When we go to the polls for the provincial election in May, there’ll be another question besides the usual choice of candidates.
The Citizen’s Assembly on Electoral Reform (a randomly selected group of citizens from across the province) has overwhelmingly voted (146 to 7) to adopt a new electoral system for BC. Now it is up to voters next May to decide whether the proposed “Single Transferable Vote (STV)” system is better than our current system. The Assembly has spent almost 10 months studying, researching, and debating, has held 50 public hearings and read over 1600 written submissions, and has now arrived at the conclusion that our current system needs to be modified.
Right now, we elect representatives by “first past the post,” ie. the candidate who gets the most votes – regardless of the total votes received – gets to represent that riding. In the proposed system (STV) the ballot would look different, and instead of just putting an “X” beside the candidate of your choice, you will be able to rank the candidates 1st, 2nd, 3rd, and so on – which would ensure that each party’s share of seats in the house should reflect its share of the popular vote.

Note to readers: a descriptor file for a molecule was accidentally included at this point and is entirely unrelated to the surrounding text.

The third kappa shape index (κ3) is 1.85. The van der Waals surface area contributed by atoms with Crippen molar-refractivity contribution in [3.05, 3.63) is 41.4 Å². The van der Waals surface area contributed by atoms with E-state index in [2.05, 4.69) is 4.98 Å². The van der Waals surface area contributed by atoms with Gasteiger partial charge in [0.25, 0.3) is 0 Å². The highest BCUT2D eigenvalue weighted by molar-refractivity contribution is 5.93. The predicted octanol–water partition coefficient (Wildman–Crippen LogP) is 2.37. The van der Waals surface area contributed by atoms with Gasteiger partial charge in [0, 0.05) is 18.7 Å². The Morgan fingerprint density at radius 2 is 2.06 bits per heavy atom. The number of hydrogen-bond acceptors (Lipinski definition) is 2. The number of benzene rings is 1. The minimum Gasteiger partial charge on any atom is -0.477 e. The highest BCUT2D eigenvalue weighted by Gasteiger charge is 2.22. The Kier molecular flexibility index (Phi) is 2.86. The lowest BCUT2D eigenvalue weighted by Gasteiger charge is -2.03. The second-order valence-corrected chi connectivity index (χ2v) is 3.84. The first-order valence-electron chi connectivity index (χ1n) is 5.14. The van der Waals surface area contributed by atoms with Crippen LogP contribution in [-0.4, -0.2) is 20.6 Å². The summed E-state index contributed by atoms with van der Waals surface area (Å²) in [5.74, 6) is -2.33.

Another difference would be geographically larger ridings, each with more than one representative. Sparsely populated constituencies (such as ours) would have 2 or 3 MLAs, and the denser urban ridings would have up to 7. However, the size of the legislature would remain the same, at 79.
The Citizen’s Assembly will meet again in mid-November to work on its report to the public, to draft a referendum question, and fine-tune their “made in BC” model before they pass it on to the public. Then they will submit the final report on December 15th, explaining the reasons for and implications of the recommendation. If voters give the proposition the green light, the government says it will pass enabling legislation so we will see this new system in 2009.
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